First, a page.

The Office of the Under-Secretary General, Special Adviser on Africa, was vital in coordinating the support of the international community to Africa, he continued. It needed continued support to fulfil its mandate, and he regretted that it was five staff short of its approved total complement, including the absence of the head of the Office. It was urgent that an appointment be made. If there were problems that prevent the Secretariat from filling those posts, what were the nature of the problems and when could they expect to be filled?
He spoke of the critical role of the ECA in promoting and enhancing international cooperation and development, and welcomed the work of the Executive-Secretary in implementing the recommendation of OIOS aimed at refocusing the Commission’s work. The needs of the least developed, landlocked developing and small island developing States were important, he went on, and required the unwavering support of the international community to attain their goals. In that connection, he fully supported the resources requested for the Office of the High Representative for the three groups.
MARK D. WALLACE ( United States) said his delegation appreciated the difficulty in preparing the budget cycle, given that it began before the Secretary-General had taken office. e noted that the preliminary estimate amounted to $4.19 billion, prior to recosting, which was likely to add to the current figure. With a significant number of “add-ons” expected, the actual budget could be in the region of $4.7 billion, or even in excess of that amount --an increase of 15 per cent beyond the 2006-2007 level. Such growth was not sustainable. When considering the budget, Member States must insist on the identification of savings and reallocation of resources. The budgetary discipline was good management, and that was in everyone’s best interests.
The United States expected efficient use of resources in carrying out the Organization’s mandates, he continued. His delegation consistently advocated zero growth in the budget. That did not appear to be an option in this case, but it was necessary to seek to control growth, while ensuring that there were sufficient funds to implement the mandates. It was important to prioritize and reprogramme to cut back on redundant and less relevant programmes. The future of the Organization depended on sound management and governance. The Advisory Committee had played an important role over the years in bringing some discipline to the budget, and he shared its concern over the piecemeal approach to the budget presentation.
As pointed out by ACABQ, it was the responsibility of the Secretariat to ensure that the budget presented the fullest possible picture of the Organization’s needs. He said it was important to avoid budgeting by instalment, which prevented Member States from carrying out their budgeting responsibilities. He was disappointed that ACABQ had been able to identify only some $11 million in savings. It was necessary to identify even greater savings without undermining the achievement of the goals. He suggested careful scrutiny of “add-on” proposals and prioritization, keeping in mind the realities of the budget. Efficient budgeting and implementation were key. He looked forward to approving a budget that would reflect sound management and discipline, while supporting mandated activities. He hoped the consideration of the budget would be concluded in a timely manner.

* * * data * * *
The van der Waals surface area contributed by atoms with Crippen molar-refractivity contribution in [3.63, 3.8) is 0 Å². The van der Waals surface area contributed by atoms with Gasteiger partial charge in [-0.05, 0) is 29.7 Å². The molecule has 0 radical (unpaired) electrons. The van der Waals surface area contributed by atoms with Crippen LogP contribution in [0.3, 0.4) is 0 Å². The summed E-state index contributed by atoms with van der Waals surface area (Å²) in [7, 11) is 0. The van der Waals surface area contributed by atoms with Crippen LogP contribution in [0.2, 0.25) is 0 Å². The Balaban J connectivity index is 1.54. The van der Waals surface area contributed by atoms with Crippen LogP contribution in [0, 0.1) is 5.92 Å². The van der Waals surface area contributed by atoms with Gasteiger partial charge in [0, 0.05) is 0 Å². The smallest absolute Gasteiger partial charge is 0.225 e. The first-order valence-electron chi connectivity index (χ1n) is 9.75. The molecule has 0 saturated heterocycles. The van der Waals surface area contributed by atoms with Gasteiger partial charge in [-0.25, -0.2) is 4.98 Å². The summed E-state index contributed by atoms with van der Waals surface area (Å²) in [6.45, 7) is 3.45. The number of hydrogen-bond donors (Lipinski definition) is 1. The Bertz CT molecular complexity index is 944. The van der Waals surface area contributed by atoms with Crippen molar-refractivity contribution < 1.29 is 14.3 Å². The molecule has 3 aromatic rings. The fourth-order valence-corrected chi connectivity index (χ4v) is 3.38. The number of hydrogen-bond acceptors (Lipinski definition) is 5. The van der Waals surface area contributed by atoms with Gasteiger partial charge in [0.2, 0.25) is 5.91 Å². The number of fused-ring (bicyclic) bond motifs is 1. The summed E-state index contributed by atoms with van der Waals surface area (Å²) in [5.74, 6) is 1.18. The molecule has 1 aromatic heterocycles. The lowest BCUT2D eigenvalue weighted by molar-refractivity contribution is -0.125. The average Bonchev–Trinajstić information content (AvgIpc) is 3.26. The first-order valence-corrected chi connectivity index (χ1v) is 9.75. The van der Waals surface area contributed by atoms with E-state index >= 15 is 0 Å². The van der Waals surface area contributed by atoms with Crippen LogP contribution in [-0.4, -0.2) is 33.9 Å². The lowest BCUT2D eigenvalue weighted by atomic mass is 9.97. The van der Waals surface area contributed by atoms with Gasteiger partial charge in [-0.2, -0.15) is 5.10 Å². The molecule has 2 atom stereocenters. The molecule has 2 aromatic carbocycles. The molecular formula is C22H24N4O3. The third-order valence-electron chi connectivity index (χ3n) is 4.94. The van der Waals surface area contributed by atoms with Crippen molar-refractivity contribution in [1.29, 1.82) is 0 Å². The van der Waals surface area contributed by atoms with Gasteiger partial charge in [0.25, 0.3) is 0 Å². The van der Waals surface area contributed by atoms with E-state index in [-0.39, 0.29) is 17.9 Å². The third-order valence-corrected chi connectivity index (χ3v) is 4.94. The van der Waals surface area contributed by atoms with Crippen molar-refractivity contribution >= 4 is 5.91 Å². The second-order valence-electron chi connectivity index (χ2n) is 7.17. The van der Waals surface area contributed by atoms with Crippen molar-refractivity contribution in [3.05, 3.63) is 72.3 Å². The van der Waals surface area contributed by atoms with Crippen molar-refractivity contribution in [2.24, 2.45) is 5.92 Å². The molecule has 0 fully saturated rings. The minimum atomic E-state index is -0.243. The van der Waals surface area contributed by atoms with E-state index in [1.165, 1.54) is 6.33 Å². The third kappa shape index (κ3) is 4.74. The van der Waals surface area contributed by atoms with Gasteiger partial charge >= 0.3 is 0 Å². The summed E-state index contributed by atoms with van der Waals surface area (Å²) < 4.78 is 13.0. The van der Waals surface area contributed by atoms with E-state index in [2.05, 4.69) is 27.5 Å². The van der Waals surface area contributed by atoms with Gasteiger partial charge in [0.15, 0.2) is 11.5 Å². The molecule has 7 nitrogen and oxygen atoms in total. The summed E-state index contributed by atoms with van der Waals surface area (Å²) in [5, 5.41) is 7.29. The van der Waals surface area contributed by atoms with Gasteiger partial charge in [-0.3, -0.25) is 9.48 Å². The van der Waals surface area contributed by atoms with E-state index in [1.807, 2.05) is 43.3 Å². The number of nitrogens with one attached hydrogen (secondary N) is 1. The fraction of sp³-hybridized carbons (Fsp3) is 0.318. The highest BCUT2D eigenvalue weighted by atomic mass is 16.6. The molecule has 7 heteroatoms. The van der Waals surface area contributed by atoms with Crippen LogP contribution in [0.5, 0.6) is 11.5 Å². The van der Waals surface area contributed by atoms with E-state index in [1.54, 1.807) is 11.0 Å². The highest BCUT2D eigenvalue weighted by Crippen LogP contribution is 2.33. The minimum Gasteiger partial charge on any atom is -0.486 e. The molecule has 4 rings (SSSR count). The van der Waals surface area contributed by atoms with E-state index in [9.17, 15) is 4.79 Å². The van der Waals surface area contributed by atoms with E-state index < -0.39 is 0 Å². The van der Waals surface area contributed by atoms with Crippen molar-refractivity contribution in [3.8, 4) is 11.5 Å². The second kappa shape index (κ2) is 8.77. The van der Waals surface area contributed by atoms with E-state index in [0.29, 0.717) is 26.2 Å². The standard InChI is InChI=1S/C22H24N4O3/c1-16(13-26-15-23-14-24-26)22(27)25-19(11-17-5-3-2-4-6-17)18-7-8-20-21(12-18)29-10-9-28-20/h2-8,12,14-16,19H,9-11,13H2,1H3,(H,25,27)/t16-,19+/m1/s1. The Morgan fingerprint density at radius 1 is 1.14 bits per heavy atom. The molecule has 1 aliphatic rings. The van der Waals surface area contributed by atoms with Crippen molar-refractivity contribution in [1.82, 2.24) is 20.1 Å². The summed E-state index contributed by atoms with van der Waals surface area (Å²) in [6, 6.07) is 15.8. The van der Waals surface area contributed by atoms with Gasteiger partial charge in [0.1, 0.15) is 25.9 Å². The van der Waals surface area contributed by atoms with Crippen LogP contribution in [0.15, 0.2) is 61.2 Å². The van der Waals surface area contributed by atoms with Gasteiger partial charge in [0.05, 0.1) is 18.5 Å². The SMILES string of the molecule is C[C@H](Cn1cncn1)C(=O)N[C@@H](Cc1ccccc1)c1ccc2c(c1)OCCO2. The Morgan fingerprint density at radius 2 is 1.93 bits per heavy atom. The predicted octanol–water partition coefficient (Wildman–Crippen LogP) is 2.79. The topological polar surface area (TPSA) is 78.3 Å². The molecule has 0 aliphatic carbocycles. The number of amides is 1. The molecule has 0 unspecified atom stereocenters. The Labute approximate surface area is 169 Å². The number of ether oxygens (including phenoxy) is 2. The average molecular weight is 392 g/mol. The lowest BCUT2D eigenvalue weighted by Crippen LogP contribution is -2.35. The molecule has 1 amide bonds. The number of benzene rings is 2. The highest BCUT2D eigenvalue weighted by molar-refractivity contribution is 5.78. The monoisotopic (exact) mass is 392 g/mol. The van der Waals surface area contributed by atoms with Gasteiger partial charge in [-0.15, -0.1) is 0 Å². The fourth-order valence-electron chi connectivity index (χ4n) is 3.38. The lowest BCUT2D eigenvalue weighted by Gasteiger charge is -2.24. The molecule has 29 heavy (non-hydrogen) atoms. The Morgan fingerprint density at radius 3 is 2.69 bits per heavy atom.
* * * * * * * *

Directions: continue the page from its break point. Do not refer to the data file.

THOMAS GUERBER ( Switzerland) noted that the Committee was not talking about a “zero real growth” budget, since the budget increased from $3.8 billion in 2006-2007 to $4.2 billion in 2008-2009. In fact, he said it was a 9 per cent real growth budget over a period of two years. With upcoming “add-ons” not yet included in the proposed budget, he noted that the budget could increase by another $250 million to $350 million, which would bring the growth rate up to 25 per cent. He called the growth rate “disturbingly high” and denounced the piecemeal approach to budgeting as an impediment to Member States’ ability to effectively manage the budget process. He called for a timely and comprehensive presentation of the budget.
He said that among priorities for his delegation in the proposed budget would be doubling the regular budget of the Office of the United Nations High Commissioner for Refugees (UNHCR) over five years, as decided at the 2005 World Summit; strengthening the Peacebuilding Support Office; funding human rights and humanitarian affairs programmes in a more balanced and predictable way and, therefore, welcoming the conversion of extrabudgetary posts to posts funded through the regular budget.